App Optimisation

App Store Optimisation: 10 ways to climb the charts

The app stores have become a crowded space. Recent estimates suggest that Google Play and the App Store each have over 1.5 million apps available for download.

With so many apps to choose from for consumers, it’s a bit like looking around a shop through the wrong end of a telescope. App store optimisation aims to improve the visibility of apps by working effectively with tools both inside and outside the app stores as well as applying marketing logic to how consumers search.

It’s important to remember that nobody outside of the app stores knows exactly how the various app store search algorithms work. Generally, we do know that the volume of downloads, the length of time the app is installed on the phone, frequency of use and ratings all help with app store optimisation. But within these broader objectives, there are things that need to be done.

Here’re the ten app store optimisation techniques that are vital to visibility:

1. App Name

Sounds basic, doesn’t it? But the name acts as one of your main keywords. If you can, make sure the name is as explicit as possible.

2. Keywords

Apple gives you 100 characters to play with so you have to use these very wisely. Helpfully, there are some great tools out there (free and paid for) that you can use to figure out what competitors are using and what customers are searching for.

We recommend AppAnnie, Sensor Tower & Mobile Dev HQ. For a wider view then you should consider using the Google Tools for AdWords & Trends to see what’s going on in the wider web. Chances are the way users search the web will be similar, if not identical to how they search a store.

Finally, don’t worry about plurals and repeating your name!

3. Description

Most users will only ever see the first five lines when coming in from different devices so make sure this copy is working as hard as it can be.

If you’ve had favourable things written about you in the press or on social media, then use these! Express your values and personality in the description too. A great example of this is City Mapper whom consistently write highly informative and entertaining descriptions

4. Screenshots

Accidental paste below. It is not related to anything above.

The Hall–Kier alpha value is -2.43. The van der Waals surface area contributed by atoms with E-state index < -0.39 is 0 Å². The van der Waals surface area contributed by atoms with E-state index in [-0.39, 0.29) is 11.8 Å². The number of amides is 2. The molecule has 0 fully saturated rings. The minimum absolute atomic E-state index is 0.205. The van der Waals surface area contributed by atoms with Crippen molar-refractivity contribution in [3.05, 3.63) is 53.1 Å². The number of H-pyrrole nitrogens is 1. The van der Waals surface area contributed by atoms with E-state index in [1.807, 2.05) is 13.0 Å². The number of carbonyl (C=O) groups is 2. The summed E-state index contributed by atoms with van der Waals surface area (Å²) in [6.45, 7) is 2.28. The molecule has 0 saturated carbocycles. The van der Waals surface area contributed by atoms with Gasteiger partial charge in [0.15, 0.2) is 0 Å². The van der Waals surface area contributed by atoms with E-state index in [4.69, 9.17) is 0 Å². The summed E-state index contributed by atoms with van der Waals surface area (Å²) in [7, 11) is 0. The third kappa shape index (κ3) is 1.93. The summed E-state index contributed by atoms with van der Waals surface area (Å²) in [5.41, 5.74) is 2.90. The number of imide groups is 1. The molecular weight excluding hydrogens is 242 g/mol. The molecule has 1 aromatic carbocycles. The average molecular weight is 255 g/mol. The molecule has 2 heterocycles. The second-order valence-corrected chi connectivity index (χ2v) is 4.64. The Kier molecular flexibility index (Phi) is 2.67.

Arguably more important than the description as potential downloaders of your app will see this before they get to the description. In our opinion, we would recommend using what you feel to be the most vital screenshot first, make sure its clear and self-explanatory. Following the first screenshot, you can then use the next four to break down the key features.

5. Icons

For most this is the first a user will see your product. It should be eye-catching enough for them to download immediately or at the very least entice them through to review the description, screenshots and video. We always recommend that in the design process you A/B Test variants before going live.

Photo Credit: Appletuner

6. Reviews

We can’t stress how important these are. You need to encourage positive reviews and move potentially negative reviews away from the store. We use Appentive (tools) with a lot of our apps – a great way to gain feedback, both positive and negative.

On occasions, we have seen app ratings jump from 3 stars to 4.5 stars by simply targeting engaged users at the right time (e.g. on the third time of opening within a week with a prompt to rate us if they enjoy the app). If they aren’t enjoying the app then we ask them why and all of that conversation is on a one-to-one basis outside of the respective stores.

7. Categories

Pick the right one, pick the one that best fits the purpose of your app. If your app straddles more than one category, pick the one that has the least competition and always pick a secondary category.

8. Localisation

If your app is intended for a global audience, then localising it is a must. Start with your app’s interface and don’t forget your metadata.

9. Iterate

Continually invest in your app. Analyse how people are using it and develop accordingly. Highlight in your update descriptions what you’ve done and why e.g. We’ve listened to your feedback and tweaked feature X to make your experience more enjoyable.

10. Landing page

You’ll need a fully responsive landing page for customers that don’t go direct to the store. You can use this area to easily direct people to the stores, give more information about your app, FAQ’s, blogs and links to other apps in your portfolio.

It sounds simple but its also vital to think outside of the app store for promotion. Many users download apps based on friend’s recommendation, social prompts, media reviews and chart rankings, leverage the first three where possible and the fourth will follow.

Most of all it’s important to remember that ASO success doesn’t happen over night. It’s a task that constantly needs to be looked at, refined and tweaked over time. It’s rare that you’re first attempt of keywords, images and descriptions will be the magic formula that you’re looking for.

Feature Image Credit: Arabian Business